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Nasdaq AI-powered order type gains SEC approval

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United States-based stock exchange Nasdaq (NASDAQ: NDAQ) has launched the first exchange artificial intelligence (AI) powered order type after receiving the green light from the Securities and Exchange Commission (SEC).

Nasdaq confirmed that the new order type will improve efficiency and performance while prioritizing consumer safety. Dubbed the Dynamic Midpoint Extended Life Order (M-ELO), the offering relies on AI to offer real-time changes to the holding period for trading parties.

Order types are tools used to assist users in trading stock at the current best available price, generally deployed when the primary aim is to trade immediately. Typically, order types use specific software instructions, but Nasdaq is keen on pushing the frontiers using AI with the ability to “recalibrate itself.”

According to Nasdaq, the dynamic M-ELO will offer users the benefits of improved liquidity and execution quality improvement outcomes, eliminating delays for both parties. The company noted that preliminary studies revealed that the absence of lags led to high-quality executions, a spike in fill rates, and a noticeable reduction in mark-outs.

“As part of our commitment to modernizing markets, Nasdaq takes a thoughtful long-term approach to technology adoption and advancement to ensure we drive innovation in a responsible manner,” said President of Market Platforms at Nasdaq Tal Cohen.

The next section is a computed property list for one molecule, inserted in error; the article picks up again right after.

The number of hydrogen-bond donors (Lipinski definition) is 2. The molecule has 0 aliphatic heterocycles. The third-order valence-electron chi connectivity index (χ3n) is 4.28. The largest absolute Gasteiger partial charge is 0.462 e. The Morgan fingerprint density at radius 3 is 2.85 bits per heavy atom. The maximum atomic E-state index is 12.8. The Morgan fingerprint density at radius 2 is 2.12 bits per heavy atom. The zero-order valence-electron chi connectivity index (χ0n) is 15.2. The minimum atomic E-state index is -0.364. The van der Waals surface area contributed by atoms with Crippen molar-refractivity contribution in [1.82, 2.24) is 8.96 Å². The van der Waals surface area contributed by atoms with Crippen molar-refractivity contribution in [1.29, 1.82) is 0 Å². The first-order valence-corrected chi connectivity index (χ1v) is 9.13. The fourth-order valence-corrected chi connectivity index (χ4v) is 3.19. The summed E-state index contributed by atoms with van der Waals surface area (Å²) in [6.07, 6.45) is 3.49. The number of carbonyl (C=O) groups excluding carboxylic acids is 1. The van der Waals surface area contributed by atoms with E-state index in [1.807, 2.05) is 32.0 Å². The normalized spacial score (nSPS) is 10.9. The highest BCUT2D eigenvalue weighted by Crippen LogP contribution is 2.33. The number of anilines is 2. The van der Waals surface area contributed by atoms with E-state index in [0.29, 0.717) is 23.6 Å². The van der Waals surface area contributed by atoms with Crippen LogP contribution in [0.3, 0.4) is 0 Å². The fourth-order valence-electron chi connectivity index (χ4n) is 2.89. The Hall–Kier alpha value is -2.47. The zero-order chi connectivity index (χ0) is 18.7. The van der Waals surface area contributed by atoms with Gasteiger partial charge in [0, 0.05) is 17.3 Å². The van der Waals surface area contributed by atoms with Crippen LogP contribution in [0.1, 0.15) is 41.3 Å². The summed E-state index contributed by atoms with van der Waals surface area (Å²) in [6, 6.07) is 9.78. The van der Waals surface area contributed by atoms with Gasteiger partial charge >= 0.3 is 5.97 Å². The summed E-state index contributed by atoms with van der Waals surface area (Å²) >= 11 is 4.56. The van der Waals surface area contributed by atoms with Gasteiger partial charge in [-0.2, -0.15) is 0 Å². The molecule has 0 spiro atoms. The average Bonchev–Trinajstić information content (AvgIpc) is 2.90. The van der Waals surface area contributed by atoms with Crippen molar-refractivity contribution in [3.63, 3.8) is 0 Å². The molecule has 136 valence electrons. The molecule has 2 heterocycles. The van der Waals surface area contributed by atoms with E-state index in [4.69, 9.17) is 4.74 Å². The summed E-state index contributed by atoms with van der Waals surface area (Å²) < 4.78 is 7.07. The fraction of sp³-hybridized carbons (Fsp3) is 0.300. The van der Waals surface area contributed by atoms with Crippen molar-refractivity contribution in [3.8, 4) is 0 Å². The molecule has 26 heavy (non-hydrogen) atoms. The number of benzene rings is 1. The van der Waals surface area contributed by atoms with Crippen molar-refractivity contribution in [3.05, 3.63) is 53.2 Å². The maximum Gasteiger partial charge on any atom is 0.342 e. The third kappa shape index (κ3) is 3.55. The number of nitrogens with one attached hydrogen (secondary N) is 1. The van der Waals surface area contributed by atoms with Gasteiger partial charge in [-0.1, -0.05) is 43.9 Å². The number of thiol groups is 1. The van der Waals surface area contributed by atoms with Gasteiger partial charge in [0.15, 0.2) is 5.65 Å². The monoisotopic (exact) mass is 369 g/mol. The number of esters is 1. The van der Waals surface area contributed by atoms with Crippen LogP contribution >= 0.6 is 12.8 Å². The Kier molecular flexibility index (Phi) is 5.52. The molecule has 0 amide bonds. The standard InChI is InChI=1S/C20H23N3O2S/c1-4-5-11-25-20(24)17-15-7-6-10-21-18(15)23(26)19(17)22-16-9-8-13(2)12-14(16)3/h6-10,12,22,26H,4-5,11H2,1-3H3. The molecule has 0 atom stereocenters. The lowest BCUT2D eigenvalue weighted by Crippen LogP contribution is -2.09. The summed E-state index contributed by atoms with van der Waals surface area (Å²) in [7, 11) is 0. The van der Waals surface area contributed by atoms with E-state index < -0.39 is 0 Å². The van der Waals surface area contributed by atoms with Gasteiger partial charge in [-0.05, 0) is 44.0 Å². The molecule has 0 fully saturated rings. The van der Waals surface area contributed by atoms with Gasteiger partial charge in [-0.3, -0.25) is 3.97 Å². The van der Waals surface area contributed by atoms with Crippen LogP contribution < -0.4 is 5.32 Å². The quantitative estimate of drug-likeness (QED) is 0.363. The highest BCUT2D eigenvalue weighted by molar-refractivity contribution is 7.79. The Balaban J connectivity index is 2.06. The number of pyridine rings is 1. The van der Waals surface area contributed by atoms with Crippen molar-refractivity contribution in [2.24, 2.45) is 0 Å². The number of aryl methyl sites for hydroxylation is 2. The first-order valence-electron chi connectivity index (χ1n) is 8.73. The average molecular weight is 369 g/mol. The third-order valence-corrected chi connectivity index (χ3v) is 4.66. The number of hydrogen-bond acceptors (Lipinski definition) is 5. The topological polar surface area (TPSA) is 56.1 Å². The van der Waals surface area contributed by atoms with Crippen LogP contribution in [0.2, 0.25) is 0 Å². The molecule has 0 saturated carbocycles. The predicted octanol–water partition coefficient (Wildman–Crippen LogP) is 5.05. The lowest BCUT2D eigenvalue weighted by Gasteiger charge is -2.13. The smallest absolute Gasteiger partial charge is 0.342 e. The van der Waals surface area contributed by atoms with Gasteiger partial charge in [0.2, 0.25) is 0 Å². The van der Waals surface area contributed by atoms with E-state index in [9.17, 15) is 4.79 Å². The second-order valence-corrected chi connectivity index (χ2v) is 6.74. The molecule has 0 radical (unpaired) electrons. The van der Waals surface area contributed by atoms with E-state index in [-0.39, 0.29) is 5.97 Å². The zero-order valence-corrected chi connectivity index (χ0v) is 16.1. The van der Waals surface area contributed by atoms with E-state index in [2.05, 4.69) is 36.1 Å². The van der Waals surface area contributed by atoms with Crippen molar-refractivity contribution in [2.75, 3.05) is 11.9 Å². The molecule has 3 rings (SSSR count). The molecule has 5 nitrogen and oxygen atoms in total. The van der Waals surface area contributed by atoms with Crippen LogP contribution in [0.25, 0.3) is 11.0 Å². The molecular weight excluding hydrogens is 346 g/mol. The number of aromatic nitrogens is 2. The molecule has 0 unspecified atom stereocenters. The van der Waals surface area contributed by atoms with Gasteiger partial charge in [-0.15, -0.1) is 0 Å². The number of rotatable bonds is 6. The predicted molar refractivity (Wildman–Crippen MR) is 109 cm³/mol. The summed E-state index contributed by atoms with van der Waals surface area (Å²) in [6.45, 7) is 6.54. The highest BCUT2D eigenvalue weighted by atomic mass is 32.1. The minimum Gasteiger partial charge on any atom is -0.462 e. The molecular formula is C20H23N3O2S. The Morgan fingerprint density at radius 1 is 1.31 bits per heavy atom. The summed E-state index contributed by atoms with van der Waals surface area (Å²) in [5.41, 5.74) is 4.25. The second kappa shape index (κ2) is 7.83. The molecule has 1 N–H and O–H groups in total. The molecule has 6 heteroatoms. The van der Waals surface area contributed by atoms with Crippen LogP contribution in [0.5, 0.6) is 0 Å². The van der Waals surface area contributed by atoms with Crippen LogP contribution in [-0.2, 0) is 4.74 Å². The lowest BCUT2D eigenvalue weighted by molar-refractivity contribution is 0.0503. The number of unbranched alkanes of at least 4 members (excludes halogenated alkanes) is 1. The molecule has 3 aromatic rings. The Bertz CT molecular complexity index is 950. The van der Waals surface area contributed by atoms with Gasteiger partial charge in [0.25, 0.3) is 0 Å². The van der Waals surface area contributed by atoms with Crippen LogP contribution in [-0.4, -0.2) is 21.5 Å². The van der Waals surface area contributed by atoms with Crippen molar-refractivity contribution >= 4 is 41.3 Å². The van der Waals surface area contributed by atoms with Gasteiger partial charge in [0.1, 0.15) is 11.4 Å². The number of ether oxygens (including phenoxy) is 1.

“AI powered Dynamic M-ELO is a purpose built solution that encapsulates our ambition to cultivate the quality of our markets and underscores our commitment to delivering innovative products and tools that benefit all market participants,” added Cohen.

The offering is not the first time Nasdaq is leaning on AI to improve its offering as it introduced a predictive AI for the U.S. options market. Nasdaq’s tool relies on AI to sift through over 1.5 million individual options symbols, predicting their potential demand on which strikes are likely to be traded.

Before the rollout of the Strike Price Optimization Program, analyzing symbols was an arduous task requiring manual effort. Nasdaq disclosed that the changes from the predictive AI tool are scrutinized by staff to reduce the possibility of errors.

SEC has its sights on AI

As with digital currencies, the Gary Gensler-led SEC has its crosshairs focused on AI, seeking to crack down on potential conflicts of interest that could arise when financial firms integrate machine learning models.

Gensler warned that relying on AI could trigger financial volatility and collapses in the capital markets apart from conflict of interest issues. U.S. regulators have already opened probes on the use of AI in securities, with the Massachusetts Secretary of the Commonwealth, William Galvin, sharing similar sentiments with the SEC.

“If deployed without the guardrails necessary to ensure proper disclosure and consideration of conflicts, I am concerned that this technology could result in harm to investors,” said Galvin.

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